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Health Phys. 2000 Jan;78(1):60-7.

Age-dependent thyroid absorbed doses for radiobiologically significant radioisotopes of iodine.

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Nuclear Medicine Service, Memorial Sloan-Kettering Cancer Center, New York, NY 10021, USA.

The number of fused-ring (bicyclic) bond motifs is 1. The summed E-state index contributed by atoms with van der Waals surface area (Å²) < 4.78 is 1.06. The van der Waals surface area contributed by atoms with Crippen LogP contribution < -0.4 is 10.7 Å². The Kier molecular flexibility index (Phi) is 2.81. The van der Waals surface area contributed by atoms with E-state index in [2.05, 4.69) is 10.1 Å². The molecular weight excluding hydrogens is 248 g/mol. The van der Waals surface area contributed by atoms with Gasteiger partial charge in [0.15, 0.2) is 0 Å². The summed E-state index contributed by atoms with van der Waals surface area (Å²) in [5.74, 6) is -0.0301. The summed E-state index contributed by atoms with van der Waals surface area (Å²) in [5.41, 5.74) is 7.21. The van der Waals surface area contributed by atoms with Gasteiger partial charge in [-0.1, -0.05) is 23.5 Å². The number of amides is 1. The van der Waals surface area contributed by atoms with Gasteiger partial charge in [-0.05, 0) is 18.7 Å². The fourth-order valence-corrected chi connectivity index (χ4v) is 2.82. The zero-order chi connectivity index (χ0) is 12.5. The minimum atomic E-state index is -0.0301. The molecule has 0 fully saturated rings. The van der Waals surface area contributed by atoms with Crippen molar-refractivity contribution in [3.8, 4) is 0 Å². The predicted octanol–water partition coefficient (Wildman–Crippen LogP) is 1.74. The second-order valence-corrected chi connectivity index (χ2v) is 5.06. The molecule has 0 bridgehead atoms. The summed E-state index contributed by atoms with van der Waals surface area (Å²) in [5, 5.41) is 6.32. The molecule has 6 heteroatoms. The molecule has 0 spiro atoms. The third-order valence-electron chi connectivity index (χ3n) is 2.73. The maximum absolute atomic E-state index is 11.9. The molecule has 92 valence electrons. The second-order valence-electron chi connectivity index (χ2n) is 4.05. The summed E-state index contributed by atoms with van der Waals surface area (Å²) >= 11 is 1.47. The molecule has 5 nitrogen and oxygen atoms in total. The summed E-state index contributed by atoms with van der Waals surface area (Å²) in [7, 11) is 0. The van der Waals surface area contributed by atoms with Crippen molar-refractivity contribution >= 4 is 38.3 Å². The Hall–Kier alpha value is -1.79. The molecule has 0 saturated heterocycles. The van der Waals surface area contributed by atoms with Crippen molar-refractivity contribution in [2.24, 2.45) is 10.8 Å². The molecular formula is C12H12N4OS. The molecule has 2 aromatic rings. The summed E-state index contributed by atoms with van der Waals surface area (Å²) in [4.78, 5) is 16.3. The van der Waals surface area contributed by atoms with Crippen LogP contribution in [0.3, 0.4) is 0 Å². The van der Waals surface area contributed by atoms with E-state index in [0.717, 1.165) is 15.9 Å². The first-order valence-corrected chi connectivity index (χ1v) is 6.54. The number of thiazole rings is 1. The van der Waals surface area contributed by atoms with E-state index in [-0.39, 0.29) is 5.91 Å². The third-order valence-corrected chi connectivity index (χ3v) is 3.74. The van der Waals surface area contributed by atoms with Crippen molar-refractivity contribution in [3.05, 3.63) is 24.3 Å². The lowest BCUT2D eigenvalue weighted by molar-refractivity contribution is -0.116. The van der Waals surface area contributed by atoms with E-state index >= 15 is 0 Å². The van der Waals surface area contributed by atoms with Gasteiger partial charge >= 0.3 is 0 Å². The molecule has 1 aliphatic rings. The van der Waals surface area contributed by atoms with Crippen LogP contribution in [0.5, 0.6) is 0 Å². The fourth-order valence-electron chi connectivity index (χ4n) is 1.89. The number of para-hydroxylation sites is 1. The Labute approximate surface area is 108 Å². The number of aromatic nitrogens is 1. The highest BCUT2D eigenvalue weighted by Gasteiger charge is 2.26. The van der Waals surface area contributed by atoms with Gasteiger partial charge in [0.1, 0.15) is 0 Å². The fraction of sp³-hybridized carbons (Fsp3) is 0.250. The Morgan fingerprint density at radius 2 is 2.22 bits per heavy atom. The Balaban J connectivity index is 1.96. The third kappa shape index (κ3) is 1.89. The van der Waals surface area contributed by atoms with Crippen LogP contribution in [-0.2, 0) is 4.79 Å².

In light of the post-Chernobyl increase in pediatric thyroid cancer incidence, among other recent events, there is renewed interest in radioiodine thyroid dosimetry and effects. Among the radioiodines produced in fission of 235U, only 131I [(T1/2)p = 8.04 d], 132I (2.3 h), 133I (20.3 h), and 135I (6.7 h) may undergo significant environmental dispersion. Age-dependent thyroid absorbed dose estimates for these radiobiologically significant radioiodines and for the "medical" radioisotopes 123I (13.2 h) and 125I (60 d) have been derived, incorporating the effect of absorption following inhalation or ingestion. This effect has generally been ignored in previously derived estimates of radioiodine absorbed doses to the thyroid. Based on the latest ICRP lung and gut models, inhaled radioiodine is absorbed at a rate of 0.175 h(-1) and exhaled at 0.101 to 0.118 h(-1) (depending on age) and ingested radioiodine is completely absorbed in the stomach at a rate of 1 h(-1). Whole-body compartmental models (SAAM II) were fit to previously published 24-h thyroid uptakes, thyroid half-times, and 48-h plasma concentration of protein-bound iodine. The resulting fitted models were used to calculate thyroid residence times of radioiodine. The mean thyroid absorbed doses [cGy/37 kBq (rad/microCi) injected intravenously] were then calculated using the age-dependent S(thyroid<--thyroid) factors (MIRDOSE III), with the highest doses (from 0.49 for 123I to 36 for 131I) in newborns and the lowest doses (from 0.014 for 123I to 1.4 for 131I) in adults in inverse relation to the thyroid mass. Although the thyroid absorbed dose for inhalation is substantially (30 to 70%) less than that for injection for all radioiodines and at all ages, it is markedly (25%) less for ingestion only for short-lived 132I.

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